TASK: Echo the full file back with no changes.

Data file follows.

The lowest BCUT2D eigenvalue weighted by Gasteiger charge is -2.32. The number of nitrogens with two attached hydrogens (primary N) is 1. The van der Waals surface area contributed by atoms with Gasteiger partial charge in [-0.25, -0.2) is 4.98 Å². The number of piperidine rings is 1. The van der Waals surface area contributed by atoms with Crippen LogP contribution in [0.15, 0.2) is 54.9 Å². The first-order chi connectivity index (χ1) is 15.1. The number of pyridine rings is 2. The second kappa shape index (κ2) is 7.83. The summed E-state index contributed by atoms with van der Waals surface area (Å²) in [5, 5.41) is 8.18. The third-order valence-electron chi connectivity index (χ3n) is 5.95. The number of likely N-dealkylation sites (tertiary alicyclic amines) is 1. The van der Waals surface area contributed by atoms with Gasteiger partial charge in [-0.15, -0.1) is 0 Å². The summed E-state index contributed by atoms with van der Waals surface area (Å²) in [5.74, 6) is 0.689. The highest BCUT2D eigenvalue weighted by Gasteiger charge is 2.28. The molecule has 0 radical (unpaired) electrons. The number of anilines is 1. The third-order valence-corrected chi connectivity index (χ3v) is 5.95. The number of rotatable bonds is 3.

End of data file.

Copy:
The lowest BCUT2D eigenvalue weighted by Gasteiger charge is -2.32. The number of nitrogens with two attached hydrogens (primary N) is 1. The van der Waals surface area contributed by atoms with Gasteiger partial charge in [-0.25, -0.2) is 4.98 Å². The number of piperidine rings is 1. The van der Waals surface area contributed by atoms with Crippen LogP contribution in [0.15, 0.2) is 54.9 Å². The first-order chi connectivity index (χ1) is 15.1. The number of pyridine rings is 2. The second kappa shape index (κ2) is 7.83. The summed E-state index contributed by atoms with van der Waals surface area (Å²) in [5, 5.41) is 8.18. The third-order valence-electron chi connectivity index (χ3n) is 5.95. The number of likely N-dealkylation sites (tertiary alicyclic amines) is 1. The van der Waals surface area contributed by atoms with Gasteiger partial charge in [-0.15, -0.1) is 0 Å². The summed E-state index contributed by atoms with van der Waals surface area (Å²) in [5.74, 6) is 0.689. The highest BCUT2D eigenvalue weighted by Gasteiger charge is 2.28. The molecule has 0 radical (unpaired) electrons. The number of anilines is 1. The third-order valence-corrected chi connectivity index (χ3v) is 5.95. The number of rotatable bonds is 3.